Slaughter and May has landed key roles on the high-profile collapse of payday lender Wonga and Coca-Cola’s £3.9bn acquisition of national coffee house Costa, joined by Skadden, Arps, Slate, Meagher & Flom, Clifford Chance (CC) and Ashurst.
The demise of Wonga, the UK’s largest payday lender, was confirmed yesterday (30 August) amidst a flood of compensation claims as the government cranks up the pressure on companies offering high-cost, short-term loans.
Wonga’s overseas businesses will continue to trade, while the Financial Conduct Authority (FCA) supervises Wonga in seeking fair treatment of customers. The UK business is not accepting any new loan applications.
Slaughters is advising the company with a team consisting of head of corporate, Andy Ryde, and restructuring and insolvency partners Ian Johnson and Tom Vickers. The Magic Circle firm is also expected to advise the administrators, Grant Thornton.
‘It’s still the very early stages,’ Johnson told Legal Business. ‘I think in this case it’s business-specific issues: they had a number of legacy issues which have led us to where we are now.’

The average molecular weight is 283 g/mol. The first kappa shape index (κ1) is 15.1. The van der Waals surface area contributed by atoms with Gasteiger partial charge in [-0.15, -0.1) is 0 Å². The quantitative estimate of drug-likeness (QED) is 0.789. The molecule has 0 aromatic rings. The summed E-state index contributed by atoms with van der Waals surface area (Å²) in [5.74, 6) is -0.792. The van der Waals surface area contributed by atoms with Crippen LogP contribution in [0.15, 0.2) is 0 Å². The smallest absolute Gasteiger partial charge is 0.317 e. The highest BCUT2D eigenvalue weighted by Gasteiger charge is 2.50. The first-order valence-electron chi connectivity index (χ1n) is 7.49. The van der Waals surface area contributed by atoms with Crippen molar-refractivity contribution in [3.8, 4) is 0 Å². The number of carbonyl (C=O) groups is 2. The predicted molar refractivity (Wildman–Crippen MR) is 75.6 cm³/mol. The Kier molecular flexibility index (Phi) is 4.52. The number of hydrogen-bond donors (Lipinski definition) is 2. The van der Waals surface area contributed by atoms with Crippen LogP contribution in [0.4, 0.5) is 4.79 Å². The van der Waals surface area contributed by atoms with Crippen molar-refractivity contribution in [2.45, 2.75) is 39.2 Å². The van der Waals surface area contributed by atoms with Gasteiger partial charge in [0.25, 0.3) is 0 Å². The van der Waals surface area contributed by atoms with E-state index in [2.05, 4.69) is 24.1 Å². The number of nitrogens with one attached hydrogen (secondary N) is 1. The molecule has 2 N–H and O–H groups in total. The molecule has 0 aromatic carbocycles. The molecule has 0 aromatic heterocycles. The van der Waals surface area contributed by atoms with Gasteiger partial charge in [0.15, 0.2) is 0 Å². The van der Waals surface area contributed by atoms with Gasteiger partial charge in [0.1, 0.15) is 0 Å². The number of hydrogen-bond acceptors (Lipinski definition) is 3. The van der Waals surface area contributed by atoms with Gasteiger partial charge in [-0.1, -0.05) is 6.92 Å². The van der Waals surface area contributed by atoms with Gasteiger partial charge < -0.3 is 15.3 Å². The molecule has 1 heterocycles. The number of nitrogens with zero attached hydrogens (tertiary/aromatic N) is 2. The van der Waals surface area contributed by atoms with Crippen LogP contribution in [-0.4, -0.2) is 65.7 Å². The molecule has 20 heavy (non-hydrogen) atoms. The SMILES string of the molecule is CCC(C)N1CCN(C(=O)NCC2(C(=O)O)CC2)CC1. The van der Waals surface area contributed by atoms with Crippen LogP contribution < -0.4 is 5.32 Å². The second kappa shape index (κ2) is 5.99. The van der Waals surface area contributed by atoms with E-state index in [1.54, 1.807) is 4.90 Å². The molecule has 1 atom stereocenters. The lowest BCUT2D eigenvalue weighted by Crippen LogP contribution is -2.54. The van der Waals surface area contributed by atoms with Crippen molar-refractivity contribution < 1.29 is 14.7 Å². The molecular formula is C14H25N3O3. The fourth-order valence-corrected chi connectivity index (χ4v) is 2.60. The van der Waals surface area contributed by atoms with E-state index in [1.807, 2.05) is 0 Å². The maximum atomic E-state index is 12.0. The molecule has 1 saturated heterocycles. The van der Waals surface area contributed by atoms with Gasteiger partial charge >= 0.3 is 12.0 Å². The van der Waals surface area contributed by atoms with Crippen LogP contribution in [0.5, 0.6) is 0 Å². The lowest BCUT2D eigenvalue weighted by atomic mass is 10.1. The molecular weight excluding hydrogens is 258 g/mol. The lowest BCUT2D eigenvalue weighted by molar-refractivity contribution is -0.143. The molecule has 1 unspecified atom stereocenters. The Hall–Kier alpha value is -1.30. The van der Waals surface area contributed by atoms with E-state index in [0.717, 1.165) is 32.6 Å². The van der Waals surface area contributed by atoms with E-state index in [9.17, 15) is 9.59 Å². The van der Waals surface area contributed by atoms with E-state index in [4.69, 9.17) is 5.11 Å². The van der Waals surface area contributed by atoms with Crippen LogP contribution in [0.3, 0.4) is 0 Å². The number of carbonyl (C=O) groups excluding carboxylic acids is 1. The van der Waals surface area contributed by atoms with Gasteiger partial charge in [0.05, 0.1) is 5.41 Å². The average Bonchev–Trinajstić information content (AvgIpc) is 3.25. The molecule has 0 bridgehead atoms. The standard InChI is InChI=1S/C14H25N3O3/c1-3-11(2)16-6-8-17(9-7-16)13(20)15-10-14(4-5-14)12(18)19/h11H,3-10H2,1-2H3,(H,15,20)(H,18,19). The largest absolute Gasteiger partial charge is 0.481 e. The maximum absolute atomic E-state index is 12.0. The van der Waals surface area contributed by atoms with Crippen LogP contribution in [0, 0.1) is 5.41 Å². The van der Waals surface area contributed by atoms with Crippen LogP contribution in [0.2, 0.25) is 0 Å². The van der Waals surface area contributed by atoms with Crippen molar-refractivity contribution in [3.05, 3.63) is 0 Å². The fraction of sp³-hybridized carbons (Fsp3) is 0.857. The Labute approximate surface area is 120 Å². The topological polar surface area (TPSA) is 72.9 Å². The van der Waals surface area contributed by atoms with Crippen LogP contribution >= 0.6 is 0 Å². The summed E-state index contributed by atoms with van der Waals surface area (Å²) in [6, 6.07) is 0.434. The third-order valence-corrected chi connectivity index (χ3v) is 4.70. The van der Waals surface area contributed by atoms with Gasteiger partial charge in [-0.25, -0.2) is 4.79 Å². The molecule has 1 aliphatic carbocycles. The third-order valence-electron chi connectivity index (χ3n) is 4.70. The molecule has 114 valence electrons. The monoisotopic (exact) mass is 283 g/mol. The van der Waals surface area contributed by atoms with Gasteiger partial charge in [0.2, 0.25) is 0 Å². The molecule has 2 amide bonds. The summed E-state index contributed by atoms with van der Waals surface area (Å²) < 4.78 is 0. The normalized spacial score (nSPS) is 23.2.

Elsewhere, Slaughters also had a key role in Coca-Cola’s acquisition of the largest coffee company in the UK, Costa. Upon completion, Coca-Cola will acquire nearly 4,000 Costa outlets across the country as it expands its coffee portfolio, which already includes the Georgia brand in Japan among others globally.
Slaughters advised Costa’s owner Whitbread, a long-standing client of the firm. Its team includes corporate partners Martin Hattrell and Simon Nicholls, IP partner Duncan Blaikie, tax partner Mike Lane, real estate partner Jane Edwarde, pensions and employment partners Jonathan Fenn and Phil Linnard, competition partner Anna Lyle-Smythe and finance partner Matthew Tobin.
CC partners Robert Crothers and Gareth Camp advised Coca-Cola on the corporate elements of the deal. Skadden, meanwhile, fielded a team led by London-based tax partner Alex Jupp, with assistance from New York partners David Rievman and Chase Wink, in advising Coca-Cola on the tax aspects of the deal.
Coca-Cola president and chief executive James Quincey commented: ‘Hot beverages is one of the few segments of the total beverage landscape where Coca-Cola does not have a global brand. Costa gives us access to this market with a strong coffee platform.’